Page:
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Am J Transplant. 2017 Sep;17(9):2434-2443. doi: 10.1111/ajt.14272. Epub 2017 May 9.

Uptake of Cancer Screening Tests Among Recipients of Solid Organ Transplantation.

Author information

1
Department of Surgery, Li Ka Shing Knowledge Institute, St. Michael's Hospital, Toronto, Canada.
2
Institute of Health, Policy Management, and Evaluation, University of Toronto, Toronto, Canada.
3
Institute for Clinical Evaluative Sciences, Toronto, Ontario.
4
Sunnybrook Academic Family Health Team, Department of Family and Community Medicine, University of Toronto, Toronto, Canada.
5
Division of Nephrology, University Health Network, Toronto, Canada.
6
Department of Surgery, University of Toronto, Toronto, Canada.

Abstract

Population-based cancer screening recommendations are also suggested for solid organ transplant recipients (SOTR); however, recommendation adherence is unknown. In a population-based cohort of SOTR in Ontario between 1997 and 2010, we determined the uptake of breast, cervical, and colorectal cancer screening tests and identified factors associated with up-to-date screening using recurrent event analysis. We identified 4436 SOTR eligible for colorectal, 2252 for cervical, and 1551 for breast cancer screening. Of those, 3437 (77.5%), 1572 (69.8%), and 1417 (91.4%), respectively, were not up-to-date for cancer screening tests during the observation period. However, these rates are likely an overestimate due to the inability to differentiate between tests done for screening or for diagnosis. SOTR with fewer comorbidities had higher rates of becoming screen up-to-date. Assessment by a primary care provider (PCP) was associated with becoming up-to-date with cancer screening (breast relative risk [RR] = 1.40, 95% confidence interval [CI]: 1.12-1.76, cervical RR = 1.29, 95% CI: 1.06-1.57, colorectal RR = 1.30, 95% CI: 1.15-1.48). Similar results were observed for continuity of care by transplant specialist at a transplant center. In conclusion, cancer screening for most SOTR does not adhere to standard recommendations. Involvement of PCPs in posttransplant care and continuity of care at a transplant center may improve the uptake of screening.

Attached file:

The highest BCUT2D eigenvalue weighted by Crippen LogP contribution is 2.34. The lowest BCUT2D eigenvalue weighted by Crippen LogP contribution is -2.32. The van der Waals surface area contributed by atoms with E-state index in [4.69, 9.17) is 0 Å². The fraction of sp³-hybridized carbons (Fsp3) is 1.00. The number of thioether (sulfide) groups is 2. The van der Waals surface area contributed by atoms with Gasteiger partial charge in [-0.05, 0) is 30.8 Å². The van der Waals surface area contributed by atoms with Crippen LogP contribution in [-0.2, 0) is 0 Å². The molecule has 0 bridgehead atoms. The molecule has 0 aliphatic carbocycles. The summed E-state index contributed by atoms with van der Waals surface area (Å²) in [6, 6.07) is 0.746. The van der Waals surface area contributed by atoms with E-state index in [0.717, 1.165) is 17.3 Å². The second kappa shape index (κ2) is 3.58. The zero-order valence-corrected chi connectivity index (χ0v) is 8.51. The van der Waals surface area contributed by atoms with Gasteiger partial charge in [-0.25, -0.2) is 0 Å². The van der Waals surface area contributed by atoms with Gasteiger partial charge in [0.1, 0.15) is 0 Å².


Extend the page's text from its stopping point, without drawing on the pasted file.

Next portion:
KEYWORDS:

cancer/malignancy/neoplasia; clinical research/practice; complication; guidelines; health services and outcomes research; malignant; organ transplantation in general; primary care; registry/registry analysis

PMID:
28485086
DOI:
10.1111/ajt.14272
[Indexed for MEDLINE]
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